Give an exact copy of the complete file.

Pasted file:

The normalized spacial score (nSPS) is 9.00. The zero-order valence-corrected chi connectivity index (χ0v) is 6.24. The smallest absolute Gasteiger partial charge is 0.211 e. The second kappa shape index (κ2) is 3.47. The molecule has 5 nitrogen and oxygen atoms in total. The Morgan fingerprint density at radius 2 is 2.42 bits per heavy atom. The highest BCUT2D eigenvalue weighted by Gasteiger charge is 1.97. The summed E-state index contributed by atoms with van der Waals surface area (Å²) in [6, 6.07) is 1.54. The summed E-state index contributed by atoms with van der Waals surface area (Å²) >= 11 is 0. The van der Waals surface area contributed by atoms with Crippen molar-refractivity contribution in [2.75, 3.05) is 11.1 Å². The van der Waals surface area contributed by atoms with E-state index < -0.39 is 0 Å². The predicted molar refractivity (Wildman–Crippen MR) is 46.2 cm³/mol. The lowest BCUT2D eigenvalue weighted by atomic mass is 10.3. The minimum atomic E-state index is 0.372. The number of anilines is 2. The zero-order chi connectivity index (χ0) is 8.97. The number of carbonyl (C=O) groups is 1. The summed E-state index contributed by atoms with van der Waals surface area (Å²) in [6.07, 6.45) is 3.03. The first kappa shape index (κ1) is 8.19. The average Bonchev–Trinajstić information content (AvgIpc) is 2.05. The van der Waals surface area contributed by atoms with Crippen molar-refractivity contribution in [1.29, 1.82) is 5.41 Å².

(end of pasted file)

The normalized spacial score (nSPS) is 9.00. The zero-order valence-corrected chi connectivity index (χ0v) is 6.24. The smallest absolute Gasteiger partial charge is 0.211 e. The second kappa shape index (κ2) is 3.47. The molecule has 5 nitrogen and oxygen atoms in total. The Morgan fingerprint density at radius 2 is 2.42 bits per heavy atom. The highest BCUT2D eigenvalue weighted by Gasteiger charge is 1.97. The summed E-state index contributed by atoms with van der Waals surface area (Å²) in [6, 6.07) is 1.54. The summed E-state index contributed by atoms with van der Waals surface area (Å²) >= 11 is 0. The van der Waals surface area contributed by atoms with Crippen molar-refractivity contribution in [2.75, 3.05) is 11.1 Å². The van der Waals surface area contributed by atoms with E-state index < -0.39 is 0 Å². The predicted molar refractivity (Wildman–Crippen MR) is 46.2 cm³/mol. The lowest BCUT2D eigenvalue weighted by atomic mass is 10.3. The minimum atomic E-state index is 0.372. The number of anilines is 2. The zero-order chi connectivity index (χ0) is 8.97. The number of carbonyl (C=O) groups is 1. The summed E-state index contributed by atoms with van der Waals surface area (Å²) in [6.07, 6.45) is 3.03. The first kappa shape index (κ1) is 8.19. The average Bonchev–Trinajstić information content (AvgIpc) is 2.05. The van der Waals surface area contributed by atoms with Crippen molar-refractivity contribution in [1.29, 1.82) is 5.41 Å².